Text and Drive: Legal for Cops Even When They Kill People

The Los Angeles District Attorney has officially ruled that cops can legally text and drive, and will not be charged even when they kill someone. We know this because of the Milton Olin Jr., a former Napster executive, former entertainment lawyer, former bicyclist, and former living person. Here is his picture from his Linkedin account as published by Yahoo! Finance:


Olin was riding his bicycle on a designated bike path when he was fatally struck by L. A. County sheriff’s deputy Andrew Wood. According to the Daily News,

“Wood entered the bicycle lane as a result of inattention caused by typing into his (Mobile Digital Computer),” according to the declination letter prepared by the Justice System Integrity Division of the District Attorney’s Office and released Wednesday. “He was responding to a deputy who was inquiring whether the fire investigation had been completed. Since Wood was acting within the course and scope of his duties when he began to type his response, under Vehicle Code section 23123.5, he acted lawfully.”

The law does not prohibit officers from using an electronic wireless communications device in the performance of their duties, according to the letter. Furthermore, prosecutors said it was “reasonable” that Wood would have felt that an immediate response was necessary so that a Calabasas deputy wouldn’t unnecessarily respond to the high school.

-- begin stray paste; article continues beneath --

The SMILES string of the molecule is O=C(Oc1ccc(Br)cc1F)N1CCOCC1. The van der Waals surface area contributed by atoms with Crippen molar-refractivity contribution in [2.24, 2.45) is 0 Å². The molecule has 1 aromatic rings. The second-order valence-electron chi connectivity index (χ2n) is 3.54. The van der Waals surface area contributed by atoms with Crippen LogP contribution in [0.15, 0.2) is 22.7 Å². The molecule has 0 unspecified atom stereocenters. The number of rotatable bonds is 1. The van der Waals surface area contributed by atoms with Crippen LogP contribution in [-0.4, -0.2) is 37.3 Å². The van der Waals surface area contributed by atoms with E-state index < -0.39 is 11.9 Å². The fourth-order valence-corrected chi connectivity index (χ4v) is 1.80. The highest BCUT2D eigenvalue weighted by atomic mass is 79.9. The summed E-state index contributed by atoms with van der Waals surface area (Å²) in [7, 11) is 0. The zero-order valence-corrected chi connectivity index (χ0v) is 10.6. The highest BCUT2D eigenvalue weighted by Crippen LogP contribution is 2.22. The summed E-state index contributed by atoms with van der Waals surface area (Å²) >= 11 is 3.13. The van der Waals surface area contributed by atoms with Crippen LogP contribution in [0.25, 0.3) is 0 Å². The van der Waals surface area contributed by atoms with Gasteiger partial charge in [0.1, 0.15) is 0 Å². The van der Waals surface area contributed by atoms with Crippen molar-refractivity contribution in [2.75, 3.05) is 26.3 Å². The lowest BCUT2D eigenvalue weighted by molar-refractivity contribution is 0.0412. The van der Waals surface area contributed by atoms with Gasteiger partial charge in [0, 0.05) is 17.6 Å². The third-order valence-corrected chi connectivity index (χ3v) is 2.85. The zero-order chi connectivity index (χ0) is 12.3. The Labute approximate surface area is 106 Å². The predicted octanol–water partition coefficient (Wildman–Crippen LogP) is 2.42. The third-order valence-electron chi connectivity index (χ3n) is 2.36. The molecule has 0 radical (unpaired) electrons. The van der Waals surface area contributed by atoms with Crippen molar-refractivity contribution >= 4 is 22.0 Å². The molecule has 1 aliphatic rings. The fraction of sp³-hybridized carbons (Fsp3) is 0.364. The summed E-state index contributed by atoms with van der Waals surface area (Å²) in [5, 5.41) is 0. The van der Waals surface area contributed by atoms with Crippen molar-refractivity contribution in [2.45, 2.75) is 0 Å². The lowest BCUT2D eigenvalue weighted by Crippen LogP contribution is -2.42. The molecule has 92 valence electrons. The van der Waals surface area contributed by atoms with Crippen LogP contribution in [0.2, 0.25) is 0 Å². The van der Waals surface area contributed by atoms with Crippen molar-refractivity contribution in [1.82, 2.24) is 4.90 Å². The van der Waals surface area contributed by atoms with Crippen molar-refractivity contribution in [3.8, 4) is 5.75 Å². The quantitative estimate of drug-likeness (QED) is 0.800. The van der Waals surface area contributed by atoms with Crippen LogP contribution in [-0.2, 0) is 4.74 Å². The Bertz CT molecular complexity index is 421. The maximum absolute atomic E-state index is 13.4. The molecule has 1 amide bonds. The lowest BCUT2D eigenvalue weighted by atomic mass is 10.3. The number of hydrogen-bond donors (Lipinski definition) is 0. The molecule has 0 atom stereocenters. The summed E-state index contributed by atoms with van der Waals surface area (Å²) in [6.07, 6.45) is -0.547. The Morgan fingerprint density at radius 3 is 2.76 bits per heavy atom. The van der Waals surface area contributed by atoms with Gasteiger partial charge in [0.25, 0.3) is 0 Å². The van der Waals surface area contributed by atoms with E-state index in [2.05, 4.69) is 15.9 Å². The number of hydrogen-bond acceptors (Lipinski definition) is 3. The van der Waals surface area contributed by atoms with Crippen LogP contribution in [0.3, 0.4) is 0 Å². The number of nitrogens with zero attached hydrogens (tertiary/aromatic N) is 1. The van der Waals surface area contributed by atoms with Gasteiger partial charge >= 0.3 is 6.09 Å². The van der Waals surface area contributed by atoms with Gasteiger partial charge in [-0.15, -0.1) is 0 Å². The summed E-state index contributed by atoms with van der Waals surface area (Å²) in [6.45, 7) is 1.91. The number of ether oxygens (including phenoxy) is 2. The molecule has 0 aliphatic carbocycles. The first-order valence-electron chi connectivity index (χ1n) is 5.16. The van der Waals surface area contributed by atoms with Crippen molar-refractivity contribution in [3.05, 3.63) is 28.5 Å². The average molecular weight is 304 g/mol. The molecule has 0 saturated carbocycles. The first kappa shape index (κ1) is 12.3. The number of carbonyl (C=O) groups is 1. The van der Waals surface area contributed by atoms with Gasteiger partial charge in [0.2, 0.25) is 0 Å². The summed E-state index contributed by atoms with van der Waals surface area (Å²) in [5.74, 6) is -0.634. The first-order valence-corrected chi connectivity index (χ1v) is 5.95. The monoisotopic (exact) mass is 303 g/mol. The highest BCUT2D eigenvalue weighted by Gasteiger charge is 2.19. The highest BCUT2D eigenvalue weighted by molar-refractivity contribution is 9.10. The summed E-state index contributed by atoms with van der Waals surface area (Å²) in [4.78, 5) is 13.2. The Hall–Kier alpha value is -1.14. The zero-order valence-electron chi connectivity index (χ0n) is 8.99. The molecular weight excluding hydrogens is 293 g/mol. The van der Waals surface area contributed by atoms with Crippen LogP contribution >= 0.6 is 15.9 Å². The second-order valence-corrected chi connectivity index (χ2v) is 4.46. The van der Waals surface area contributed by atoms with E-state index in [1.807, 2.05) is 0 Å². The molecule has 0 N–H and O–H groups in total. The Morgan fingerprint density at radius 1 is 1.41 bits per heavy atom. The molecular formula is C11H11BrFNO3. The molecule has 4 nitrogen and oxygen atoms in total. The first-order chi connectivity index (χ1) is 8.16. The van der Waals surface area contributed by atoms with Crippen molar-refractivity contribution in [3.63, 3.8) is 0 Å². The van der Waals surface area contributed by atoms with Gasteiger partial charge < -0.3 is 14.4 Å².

So, while the non-police residents of California can be punished for texting and driving, it is all right for a “law enforcement officer” to keep driving while he types away on his keypad.

[See also, “Bill de Blasio’s Driving: Our Elites Expect Us to Cower & Comply while They Do as They Please.”]

Did anyone in California knowingly sign up for this kind of system? Are we really going to claim that it is OK for police to respond via text while driving? I don’t think replying about the fire investigation was worth risking Olin’s life. Wood could have found a place to stop and then type, rather than typing while driving.

I’m not saying that the officer is a bad man. I’m saying that he should be held accountable to the same standards as any other driver in California. I don’t understand why “official duties” give anyone the right to drive in a dangerous fashion that endangers others.